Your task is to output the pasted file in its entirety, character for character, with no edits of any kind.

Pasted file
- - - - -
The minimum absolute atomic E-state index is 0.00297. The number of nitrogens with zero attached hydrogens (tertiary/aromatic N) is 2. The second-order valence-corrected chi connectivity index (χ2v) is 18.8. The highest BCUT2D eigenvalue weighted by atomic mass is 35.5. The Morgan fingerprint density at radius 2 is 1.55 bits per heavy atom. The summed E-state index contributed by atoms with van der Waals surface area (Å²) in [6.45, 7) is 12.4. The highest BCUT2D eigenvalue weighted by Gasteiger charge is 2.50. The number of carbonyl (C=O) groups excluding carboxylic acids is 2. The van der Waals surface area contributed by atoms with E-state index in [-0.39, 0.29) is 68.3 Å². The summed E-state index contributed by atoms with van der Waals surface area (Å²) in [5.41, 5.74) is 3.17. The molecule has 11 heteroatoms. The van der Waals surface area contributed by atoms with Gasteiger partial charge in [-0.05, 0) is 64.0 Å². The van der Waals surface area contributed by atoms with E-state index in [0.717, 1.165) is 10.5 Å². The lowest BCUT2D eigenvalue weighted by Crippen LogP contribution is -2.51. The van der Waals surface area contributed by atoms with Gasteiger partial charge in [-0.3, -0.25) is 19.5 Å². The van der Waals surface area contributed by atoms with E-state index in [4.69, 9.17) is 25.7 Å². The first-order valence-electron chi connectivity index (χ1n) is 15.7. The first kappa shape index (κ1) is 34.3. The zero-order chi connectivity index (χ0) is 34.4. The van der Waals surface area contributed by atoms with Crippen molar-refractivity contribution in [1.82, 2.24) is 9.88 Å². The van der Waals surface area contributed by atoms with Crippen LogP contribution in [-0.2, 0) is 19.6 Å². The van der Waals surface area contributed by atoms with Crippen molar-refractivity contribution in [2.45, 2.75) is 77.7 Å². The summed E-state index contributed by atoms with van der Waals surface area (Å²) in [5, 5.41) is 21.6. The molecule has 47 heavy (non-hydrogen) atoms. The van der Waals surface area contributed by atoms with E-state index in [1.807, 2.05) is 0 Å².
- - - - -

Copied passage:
The minimum absolute atomic E-state index is 0.00297. The number of nitrogens with zero attached hydrogens (tertiary/aromatic N) is 2. The second-order valence-corrected chi connectivity index (χ2v) is 18.8. The highest BCUT2D eigenvalue weighted by atomic mass is 35.5. The Morgan fingerprint density at radius 2 is 1.55 bits per heavy atom. The summed E-state index contributed by atoms with van der Waals surface area (Å²) in [6.45, 7) is 12.4. The highest BCUT2D eigenvalue weighted by Gasteiger charge is 2.50. The number of carbonyl (C=O) groups excluding carboxylic acids is 2. The van der Waals surface area contributed by atoms with E-state index in [-0.39, 0.29) is 68.3 Å². The summed E-state index contributed by atoms with van der Waals surface area (Å²) in [5.41, 5.74) is 3.17. The molecule has 11 heteroatoms. The van der Waals surface area contributed by atoms with Gasteiger partial charge in [-0.05, 0) is 64.0 Å². The van der Waals surface area contributed by atoms with E-state index in [0.717, 1.165) is 10.5 Å². The lowest BCUT2D eigenvalue weighted by Crippen LogP contribution is -2.51. The van der Waals surface area contributed by atoms with Gasteiger partial charge in [-0.3, -0.25) is 19.5 Å². The van der Waals surface area contributed by atoms with E-state index in [4.69, 9.17) is 25.7 Å². The first-order valence-electron chi connectivity index (χ1n) is 15.7. The first kappa shape index (κ1) is 34.3. The zero-order chi connectivity index (χ0) is 34.4. The van der Waals surface area contributed by atoms with Crippen molar-refractivity contribution in [1.82, 2.24) is 9.88 Å². The van der Waals surface area contributed by atoms with Crippen LogP contribution in [-0.2, 0) is 19.6 Å². The van der Waals surface area contributed by atoms with Crippen molar-refractivity contribution in [2.45, 2.75) is 77.7 Å². The summed E-state index contributed by atoms with van der Waals surface area (Å²) in [5, 5.41) is 21.6. The molecule has 47 heavy (non-hydrogen) atoms. The van der Waals surface area contributed by atoms with E-state index in [1.807, 2.05) is 0 Å².